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December 27, 2023

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Investment needed to prevent future “economically inactive” workers, IOSH warns

The Government has been urged to oversee greater investment in occupational health to “prevent the workers of today becoming the economically inactive of tomorrow”.

CREDIT: Keith Larby/Alamy Stock Photo

The call has come from the Institution of Occupational Safety and Health (IOSH) in a letter to Mel Stride, Secretary of State for Work and Pensions (pictured).

In the letter, IOSH Chief Executive Vanessa Harwood-Whitcher went on to add that such investment would align with the Government’s priorities for growing the economy, cutting NHS waiting lists and reducing debt.

She also called for progress on the Women’s Health Strategy, which was presented to Parliament in August 2022, and includes specific regard to women-specific issues that can be managed and supported within a workplace context.

Among the other asks in the letter were a more proactive approach to ratifying International Labour Organization conventions relating to occupational safety and health, along with:

  • ensuring better management of asbestos risks to workers, including stronger regulation and enforcement;
  • putting workers’ health and safety at the heart of AI legislation and regulation;
  • continued monitoring of Free Trade Agreements to ensure an emphasis on improved labour standards;
  • and updated to the Modern Slavery Act.

Vanessa said: “We the UK proudly champion some of the world’s best occupational safety and health standards, but it’s clear from our research and engagement with our tens of thousands of British professional members – who provide competent health and safety assistance to employers of their respective workforces – that more is needed.

“Next year marks 50 years since the commencement of the Health and Safety and Work Act, presenting an opportunity for this Government to modernise legislation. While the UK has an enviable record in safety, the subject of occupational health, specifically mental health and occupational cancers, is an immediate area of our focus.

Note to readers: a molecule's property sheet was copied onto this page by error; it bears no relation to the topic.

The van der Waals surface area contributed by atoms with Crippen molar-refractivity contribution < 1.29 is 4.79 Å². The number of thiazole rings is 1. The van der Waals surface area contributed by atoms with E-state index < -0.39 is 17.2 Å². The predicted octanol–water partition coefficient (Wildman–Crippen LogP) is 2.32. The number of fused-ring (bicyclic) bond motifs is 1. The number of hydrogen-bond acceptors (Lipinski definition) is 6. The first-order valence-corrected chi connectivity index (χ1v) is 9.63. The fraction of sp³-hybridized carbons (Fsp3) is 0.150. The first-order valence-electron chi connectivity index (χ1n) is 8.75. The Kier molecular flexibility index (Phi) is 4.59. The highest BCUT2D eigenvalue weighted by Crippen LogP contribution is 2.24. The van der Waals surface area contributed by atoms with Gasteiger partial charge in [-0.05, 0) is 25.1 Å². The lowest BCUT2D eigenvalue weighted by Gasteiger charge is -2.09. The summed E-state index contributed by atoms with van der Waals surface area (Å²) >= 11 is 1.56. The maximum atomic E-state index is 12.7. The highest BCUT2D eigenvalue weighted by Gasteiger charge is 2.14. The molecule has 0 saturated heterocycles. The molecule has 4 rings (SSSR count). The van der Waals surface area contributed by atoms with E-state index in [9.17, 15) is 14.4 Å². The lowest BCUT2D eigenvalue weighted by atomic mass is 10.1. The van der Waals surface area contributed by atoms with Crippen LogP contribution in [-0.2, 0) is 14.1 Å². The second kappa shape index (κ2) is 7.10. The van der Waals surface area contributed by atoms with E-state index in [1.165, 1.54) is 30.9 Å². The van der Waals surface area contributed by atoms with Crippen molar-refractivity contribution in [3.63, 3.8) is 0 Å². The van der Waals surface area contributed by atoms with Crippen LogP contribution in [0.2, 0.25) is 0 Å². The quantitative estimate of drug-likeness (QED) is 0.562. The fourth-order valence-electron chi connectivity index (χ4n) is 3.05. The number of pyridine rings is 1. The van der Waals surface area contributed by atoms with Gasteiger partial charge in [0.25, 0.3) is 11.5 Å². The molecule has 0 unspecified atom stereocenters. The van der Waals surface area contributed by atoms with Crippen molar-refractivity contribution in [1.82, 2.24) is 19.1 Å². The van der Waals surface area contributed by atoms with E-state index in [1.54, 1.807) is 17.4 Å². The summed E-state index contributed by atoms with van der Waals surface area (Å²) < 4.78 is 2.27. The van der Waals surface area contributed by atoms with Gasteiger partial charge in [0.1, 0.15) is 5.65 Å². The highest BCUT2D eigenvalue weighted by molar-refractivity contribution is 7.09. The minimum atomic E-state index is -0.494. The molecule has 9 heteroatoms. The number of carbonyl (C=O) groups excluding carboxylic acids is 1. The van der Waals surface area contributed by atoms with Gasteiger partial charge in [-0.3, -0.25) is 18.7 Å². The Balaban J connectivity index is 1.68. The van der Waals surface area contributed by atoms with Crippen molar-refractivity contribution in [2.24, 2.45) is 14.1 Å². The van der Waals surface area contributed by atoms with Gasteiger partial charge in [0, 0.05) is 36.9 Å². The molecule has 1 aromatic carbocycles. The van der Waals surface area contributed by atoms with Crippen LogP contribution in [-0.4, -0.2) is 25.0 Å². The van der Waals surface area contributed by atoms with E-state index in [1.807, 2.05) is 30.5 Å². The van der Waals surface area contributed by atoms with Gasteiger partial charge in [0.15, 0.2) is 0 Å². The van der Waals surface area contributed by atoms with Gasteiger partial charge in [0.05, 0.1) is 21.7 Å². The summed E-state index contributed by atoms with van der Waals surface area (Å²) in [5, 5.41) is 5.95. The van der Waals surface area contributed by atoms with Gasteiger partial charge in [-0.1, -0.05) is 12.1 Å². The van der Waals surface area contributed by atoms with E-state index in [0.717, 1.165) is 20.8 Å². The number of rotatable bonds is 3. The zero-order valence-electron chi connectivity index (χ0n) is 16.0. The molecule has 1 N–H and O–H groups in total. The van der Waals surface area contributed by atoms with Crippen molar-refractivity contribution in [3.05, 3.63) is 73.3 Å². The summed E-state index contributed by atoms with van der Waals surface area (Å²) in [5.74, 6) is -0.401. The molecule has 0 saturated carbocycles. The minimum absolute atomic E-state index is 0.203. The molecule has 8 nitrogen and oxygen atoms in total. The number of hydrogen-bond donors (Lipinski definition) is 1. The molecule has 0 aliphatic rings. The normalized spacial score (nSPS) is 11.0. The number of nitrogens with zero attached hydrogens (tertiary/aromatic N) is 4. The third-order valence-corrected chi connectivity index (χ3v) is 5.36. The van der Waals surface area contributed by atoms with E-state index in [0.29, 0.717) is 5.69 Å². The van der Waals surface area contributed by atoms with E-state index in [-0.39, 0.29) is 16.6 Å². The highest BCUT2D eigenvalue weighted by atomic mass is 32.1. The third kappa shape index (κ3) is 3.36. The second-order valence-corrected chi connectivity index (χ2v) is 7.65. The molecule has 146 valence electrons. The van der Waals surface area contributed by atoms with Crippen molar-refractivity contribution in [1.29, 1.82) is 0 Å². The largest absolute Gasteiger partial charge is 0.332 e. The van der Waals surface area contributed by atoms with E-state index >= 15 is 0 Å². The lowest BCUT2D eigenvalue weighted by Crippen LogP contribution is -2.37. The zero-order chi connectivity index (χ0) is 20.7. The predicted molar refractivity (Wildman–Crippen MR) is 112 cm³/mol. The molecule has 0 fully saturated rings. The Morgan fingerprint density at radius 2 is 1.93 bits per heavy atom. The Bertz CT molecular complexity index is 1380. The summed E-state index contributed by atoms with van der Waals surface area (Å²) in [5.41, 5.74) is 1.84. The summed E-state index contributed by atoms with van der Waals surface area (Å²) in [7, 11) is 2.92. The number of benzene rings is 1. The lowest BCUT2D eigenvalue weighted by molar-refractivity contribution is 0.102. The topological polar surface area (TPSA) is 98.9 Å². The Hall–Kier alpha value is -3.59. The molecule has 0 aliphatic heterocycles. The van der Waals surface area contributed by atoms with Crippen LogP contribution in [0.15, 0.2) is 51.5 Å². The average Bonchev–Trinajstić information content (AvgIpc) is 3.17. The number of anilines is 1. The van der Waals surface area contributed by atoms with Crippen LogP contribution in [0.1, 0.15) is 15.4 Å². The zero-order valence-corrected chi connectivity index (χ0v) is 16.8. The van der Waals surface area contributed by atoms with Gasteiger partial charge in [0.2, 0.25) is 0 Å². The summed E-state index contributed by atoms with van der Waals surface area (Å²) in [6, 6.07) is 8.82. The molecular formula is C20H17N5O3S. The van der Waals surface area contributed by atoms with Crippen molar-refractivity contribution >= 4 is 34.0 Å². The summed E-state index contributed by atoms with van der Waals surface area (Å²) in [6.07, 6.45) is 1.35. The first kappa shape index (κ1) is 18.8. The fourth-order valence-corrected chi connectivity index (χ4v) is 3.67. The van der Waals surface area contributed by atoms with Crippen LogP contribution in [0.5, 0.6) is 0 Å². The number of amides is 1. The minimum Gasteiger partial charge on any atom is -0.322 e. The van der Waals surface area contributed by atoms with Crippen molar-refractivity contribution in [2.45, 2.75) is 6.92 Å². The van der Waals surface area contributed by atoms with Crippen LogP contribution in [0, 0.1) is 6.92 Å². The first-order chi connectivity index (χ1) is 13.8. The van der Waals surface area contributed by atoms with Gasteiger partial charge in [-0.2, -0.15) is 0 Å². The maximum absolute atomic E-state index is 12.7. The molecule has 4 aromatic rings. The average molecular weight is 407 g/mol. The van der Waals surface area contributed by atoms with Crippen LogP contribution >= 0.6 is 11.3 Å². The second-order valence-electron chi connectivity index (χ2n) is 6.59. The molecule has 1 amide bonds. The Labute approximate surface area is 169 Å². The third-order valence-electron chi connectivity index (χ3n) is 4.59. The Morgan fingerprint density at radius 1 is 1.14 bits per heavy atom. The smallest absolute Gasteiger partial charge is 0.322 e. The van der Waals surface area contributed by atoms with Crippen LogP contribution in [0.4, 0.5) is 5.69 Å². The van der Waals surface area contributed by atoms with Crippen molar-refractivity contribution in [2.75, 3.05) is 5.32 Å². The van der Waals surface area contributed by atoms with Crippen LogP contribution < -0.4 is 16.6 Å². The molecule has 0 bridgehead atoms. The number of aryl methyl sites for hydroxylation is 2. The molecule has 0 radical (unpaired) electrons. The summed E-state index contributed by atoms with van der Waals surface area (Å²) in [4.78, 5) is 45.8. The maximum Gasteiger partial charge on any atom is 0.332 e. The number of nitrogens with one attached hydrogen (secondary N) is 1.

“With more than a quarter of working-age Britons unemployed or economically inactive, equal support for keeping people in work is imperative, with key HSE figures for Great Britain (2022/23) announced on 22 November showing there remains 875,000 workers suffering from work-related stress, depression or anxiety.”

IOSH, the global chartered membership body for health and safety professionals, also recently wrote to two other senior Government figures Victoria Atkins, Secretary of State for Health and Social Care, and Greg Hands, Minister of State for Trade Policy in the Department for Business and Trade, both of whom were appointed in the most recent Cabinet reshuffle.

The letter to Greg Hands went into further detail on the Modern Slavery Act, highlighting its omission from the King’s Speech and describing it as “an area of great concern” and a “growing global scourge”.

It added: “Our Modern Slavery Act should be strengthened, and it is a matter which ought to be given due consideration in discussing Trade matters, and we would welcome the opportunity to discuss this with you to consign human trafficking and modern slavery to history.”

In the letters, IOSH said it would be pleased to support the Government in all of these areas, along with any others relating to occupational safety and health.

What makes us susceptible to burnout?

In this episode  of the Safety & Health Podcast, ‘Burnout, stress and being human’, Heather Beach is joined by Stacy Thomson to discuss burnout, perfectionism and how to deal with burnout as an individual, as management and as an organisation.

We provide an insight on how to tackle burnout and why mental health is such a taboo subject, particularly in the workplace.


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